After being missing for more than 20 years, two notebooks belonging to Charles Darwin mysteriously reappeared several weeks ago at the Cambridge University Library.
The notebooks – valued in the millions – had been housed at the university north of London but were unaccounted for in 2001 and initially considered misplaced. But in 2020, the library issued a public appeal for any information about the two small notebooks, one of which contains Darwin’s 1837 “Tree of Life” sketch.
The notebooks had been removed from safekeeping in the library’s special collections storage for onsite photography in September 2000. But during a routine check in January 2001, the staff discovered the notebooks had not been returned to their proper place, the library says.
The two notebooks – each about the size of a paperback book – were returned to the library March 9, 2022, in good condition, wrapped in plastic film, in their original archive box within a pink gift bag with the message: “Librarian, Happy Easter, X.”
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“They may be tiny, just the size of postcards, but the notebooks’ impact on the history of science, and their importance to our world-class collections here, cannot be overstated,” Cambridge University librarian Jessica Gardner said in a statement on the library’s website.
Darwin, who lived south of London, made notes in the books about his theories “in terms of geographical distribution, the origin of humans and classification by descent,” the library said. The notes were made in 1837 after the scientist had returned from his five-year trip around the world on the HMS Beagle. Two decades later, in 1859, Darwin would publish “On the Origin of Species,” which detailed his theories of evolution and natural selection.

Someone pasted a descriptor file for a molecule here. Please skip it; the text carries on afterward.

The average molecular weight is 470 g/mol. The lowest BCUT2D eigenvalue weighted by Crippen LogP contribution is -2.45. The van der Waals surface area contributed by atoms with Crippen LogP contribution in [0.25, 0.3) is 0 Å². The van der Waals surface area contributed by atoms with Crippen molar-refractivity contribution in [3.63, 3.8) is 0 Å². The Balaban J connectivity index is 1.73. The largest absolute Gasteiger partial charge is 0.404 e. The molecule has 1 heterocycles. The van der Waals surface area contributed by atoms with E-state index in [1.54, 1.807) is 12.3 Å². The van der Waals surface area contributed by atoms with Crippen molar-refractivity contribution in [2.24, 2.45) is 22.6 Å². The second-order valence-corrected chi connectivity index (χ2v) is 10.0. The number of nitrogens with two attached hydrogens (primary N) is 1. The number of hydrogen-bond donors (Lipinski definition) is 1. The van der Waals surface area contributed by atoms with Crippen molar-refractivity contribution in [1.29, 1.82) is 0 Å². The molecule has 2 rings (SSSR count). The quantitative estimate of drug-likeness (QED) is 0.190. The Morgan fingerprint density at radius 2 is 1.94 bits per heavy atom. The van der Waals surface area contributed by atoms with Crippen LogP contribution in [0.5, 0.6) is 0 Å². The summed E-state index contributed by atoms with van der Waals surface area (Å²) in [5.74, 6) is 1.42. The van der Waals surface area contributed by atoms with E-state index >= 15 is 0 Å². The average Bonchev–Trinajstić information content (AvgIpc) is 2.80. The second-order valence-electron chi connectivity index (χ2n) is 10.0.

“The most important theory in the natural sciences is probably the Theory of Evolution by Natural Selection, which was discovered by Charles Darwin, and these are the notebooks in which Charles Darwin worked out his theory,” said Jim Secord, a historian and director of the Darwin Correspondence Project at Cambridge, in a video on the university’s YouTube page.
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Darwin had the notebooks with him as he “walked around in London, went to meetings, talked to his father, talked to his barber, talked about a whole range of issues with many, many different people,” Secord said.
The pink gift bag containing the notebooks was left on the floor outside the librarian’s office. Cambridgeshire Police continue to investigate the disappearance and return of the notebooks, they said in a statement.
The library had digitized the notebooks; they can be viewed on the Cambridge Digital Library website (Notebook B and Notebook C).
Both will also be part of a new Darwin in Conversation exhibit at the library in July, which will travel to the New York Public Library in 2023.
Follow Mike Snider on Twitter: @mikesnider†